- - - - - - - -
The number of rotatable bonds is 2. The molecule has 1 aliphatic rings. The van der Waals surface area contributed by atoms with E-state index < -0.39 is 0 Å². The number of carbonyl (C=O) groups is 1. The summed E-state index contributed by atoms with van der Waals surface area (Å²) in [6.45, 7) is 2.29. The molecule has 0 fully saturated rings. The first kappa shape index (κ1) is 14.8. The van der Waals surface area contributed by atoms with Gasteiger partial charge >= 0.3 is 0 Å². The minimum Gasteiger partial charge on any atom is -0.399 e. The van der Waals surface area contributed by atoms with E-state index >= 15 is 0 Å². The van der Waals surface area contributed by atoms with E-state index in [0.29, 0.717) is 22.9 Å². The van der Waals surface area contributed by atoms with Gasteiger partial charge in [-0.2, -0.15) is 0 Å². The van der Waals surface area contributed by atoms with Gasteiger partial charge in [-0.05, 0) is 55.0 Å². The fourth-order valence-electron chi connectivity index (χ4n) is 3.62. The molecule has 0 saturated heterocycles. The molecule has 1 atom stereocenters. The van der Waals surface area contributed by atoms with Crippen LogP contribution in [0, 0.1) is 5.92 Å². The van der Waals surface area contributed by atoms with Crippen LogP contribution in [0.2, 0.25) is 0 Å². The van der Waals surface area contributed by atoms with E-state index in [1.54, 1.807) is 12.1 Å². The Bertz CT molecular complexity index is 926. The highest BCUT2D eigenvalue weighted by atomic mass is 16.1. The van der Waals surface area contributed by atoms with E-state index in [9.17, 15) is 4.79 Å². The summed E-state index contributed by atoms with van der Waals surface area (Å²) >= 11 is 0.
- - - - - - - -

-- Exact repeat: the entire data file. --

The number of rotatable bonds is 2. The molecule has 1 aliphatic rings. The van der Waals surface area contributed by atoms with E-state index < -0.39 is 0 Å². The number of carbonyl (C=O) groups is 1. The summed E-state index contributed by atoms with van der Waals surface area (Å²) in [6.45, 7) is 2.29. The molecule has 0 fully saturated rings. The first kappa shape index (κ1) is 14.8. The van der Waals surface area contributed by atoms with Gasteiger partial charge >= 0.3 is 0 Å². The minimum Gasteiger partial charge on any atom is -0.399 e. The van der Waals surface area contributed by atoms with E-state index >= 15 is 0 Å². The van der Waals surface area contributed by atoms with E-state index in [0.29, 0.717) is 22.9 Å². The van der Waals surface area contributed by atoms with Gasteiger partial charge in [-0.2, -0.15) is 0 Å². The van der Waals surface area contributed by atoms with Gasteiger partial charge in [-0.05, 0) is 55.0 Å². The fourth-order valence-electron chi connectivity index (χ4n) is 3.62. The molecule has 0 saturated heterocycles. The molecule has 1 atom stereocenters. The van der Waals surface area contributed by atoms with Crippen LogP contribution in [0, 0.1) is 5.92 Å². The van der Waals surface area contributed by atoms with Crippen LogP contribution in [0.2, 0.25) is 0 Å². The van der Waals surface area contributed by atoms with E-state index in [1.54, 1.807) is 12.1 Å². The Bertz CT molecular complexity index is 926. The highest BCUT2D eigenvalue weighted by atomic mass is 16.1. The van der Waals surface area contributed by atoms with E-state index in [9.17, 15) is 4.79 Å². The summed E-state index contributed by atoms with van der Waals surface area (Å²) >= 11 is 0.